Sign Up Early for SB'24 San Diego and Save! Spring Rate Ends June 23rd.

New Metrics
G-Star, Ted Baker Lead Fashion Sustainability Disclosure with MADE-BY’s Revamped Scorecards

Fashion brands’ sustainability performance has lacked independent verification and true transparency. European non-profit MADE-BY is hoping their ‘ground-breaking’ new tool, called MODE Tracker, will change that.

Fashion brands’ sustainability performance has lacked independent verification and true transparency. European non-profit MADE-BY is hoping their ‘ground-breaking’ new tool, called MODE Tracker, will change that. After a rigorous year-long verification process, the pilot program results from G-Star, Ted Baker, Vivobarefoot and Haikure were published on Wednesday.

MODE Tracker has a consumer-friendly interface that summarizes sustainability progress clearly through visual scorecards, in addition to providing more in-depth information on eight aspects of the product lifecycle. The companies are evaluated based on their level of “engagement” in each of the eight topic areas: product, manufacturing, people, product waste, own operations, packaging and transport, transparency, and use and durability. Companies that want to use MODE Tracker must report on people, product and at least one other area.

“MODE Tracker takes all of our data, verifies it and provides us with a simple clear overview of our progress, allowing us to credibly communicate both internally and externally,” said G-Star’s Corporate Responsibility Director, Frouke Bruinsma.

Each area is assessed based on three levels: level 1 indicates that they have set an ambition or have begun to build a foundation; level 2 indicates they are making steady progress; and level 3 indicates they have adopted best practices. The levels are displayed using a ‘traffic light’ color code system. For areas which companies have not communicated any activity, the area is left shaded grey and marked “no communication,” while exceptional leadership is indicated with a flag icon for “Pioneer” level activity.

“The traffic light visuals give a high level overview of our successes and areas of focus helping guide where we invest our time and resources,” said Kate Wakeling, Ted’s Conscience Manager at Ted Baker.

MADE-BY claims that MODE Tracker is the broadest and deepest monitoring framework in the fashion industry. Allanna McAspurn, the CEO of MADE-BY, explained, “In addition to the scorecard of results, companies also receive detailed reports on each topic, showing where their gaps are and what they need to do to be in line with industry best practice. This truly holistic approach, means that MODE Tracker is unquestionably the most advanced tool of its type in the industry.”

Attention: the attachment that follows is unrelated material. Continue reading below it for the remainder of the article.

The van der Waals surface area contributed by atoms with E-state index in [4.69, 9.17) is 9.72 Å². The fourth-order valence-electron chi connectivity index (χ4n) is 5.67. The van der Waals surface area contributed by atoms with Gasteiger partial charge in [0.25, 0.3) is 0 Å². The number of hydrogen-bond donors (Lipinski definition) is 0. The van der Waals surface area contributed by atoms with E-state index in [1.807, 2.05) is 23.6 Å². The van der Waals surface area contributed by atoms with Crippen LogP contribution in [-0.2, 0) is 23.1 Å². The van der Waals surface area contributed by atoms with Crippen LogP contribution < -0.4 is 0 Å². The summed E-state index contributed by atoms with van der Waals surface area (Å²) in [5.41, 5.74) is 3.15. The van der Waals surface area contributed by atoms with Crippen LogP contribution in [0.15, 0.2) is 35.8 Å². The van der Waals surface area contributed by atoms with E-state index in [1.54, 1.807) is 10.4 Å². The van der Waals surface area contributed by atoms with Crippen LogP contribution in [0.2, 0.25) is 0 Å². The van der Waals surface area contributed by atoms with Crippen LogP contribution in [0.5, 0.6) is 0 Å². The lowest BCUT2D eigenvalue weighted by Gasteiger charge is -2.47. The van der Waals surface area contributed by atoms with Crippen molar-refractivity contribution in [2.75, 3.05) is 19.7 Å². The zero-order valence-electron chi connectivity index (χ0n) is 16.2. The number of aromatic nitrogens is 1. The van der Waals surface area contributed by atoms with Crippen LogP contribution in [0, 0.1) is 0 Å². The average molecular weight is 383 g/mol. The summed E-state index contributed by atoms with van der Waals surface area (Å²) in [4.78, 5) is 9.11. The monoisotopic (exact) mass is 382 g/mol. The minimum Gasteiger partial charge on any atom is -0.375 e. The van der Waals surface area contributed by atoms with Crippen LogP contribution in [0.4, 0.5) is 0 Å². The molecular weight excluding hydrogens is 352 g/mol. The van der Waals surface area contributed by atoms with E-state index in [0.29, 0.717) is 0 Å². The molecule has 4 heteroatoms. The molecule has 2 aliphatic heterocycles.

Companies are assessed yearly to provide a ‘progress roadmap’ tool that can demonstrate year-over-year improvements. Next year, at least five more brands are expected to publish their results alongside the four pilot brands, including Chasin’, Imps & Elfs, Just Brands, Nomad, and WE Fashion. MADE-BY is accepting inquiries from other fashion brands to start using MODE Tracker, as well.

“The very fact that companies are now reporting their results in this way—independently verified, transparently and publicly — is the biggest proof of how much attitudes are shifting,” McAspurn said. “It would not have happened even five years ago. Of course, the results will be mixed. But it is to the companies’ credit that they are taking this route and willing to be publicly visible.”

The concept behind MODE Tracker was first introduced in 2014 following consultation with 50 independent sustainability and fashion experts. MADE-BY’s previous scorecard system only looked at two areas. MADE-BY asserts that the MODE Tracker is not a ranking scheme for comparing brands nor a detailed reporting tool for product performance or separate industry standard. It is intended to be complementary to other sustainability indices such as GRI while offering third-party evidence based verification, breadth and depth, simple visuals and short summaries, the inclusion of consumers among its target audiences and a holistic approach.

“After 15 years in the industry I am pleased about the progress the leaders have made during this time and the fact that sustainability has continued to stay on the agenda despite various economic and resource issues. However, I am surprised to see how many medium sized fashion companies still lag behind, still appearing to have a short term view that is only focused on basic compliance,” McAspurn added. MADE-BY has been active since 2004.

Looking forward, she believes, “The industry is changing. The role of leadership in the industry is going to be even more important and, within the brands and retailers, the need to be much more holistic and transparent.”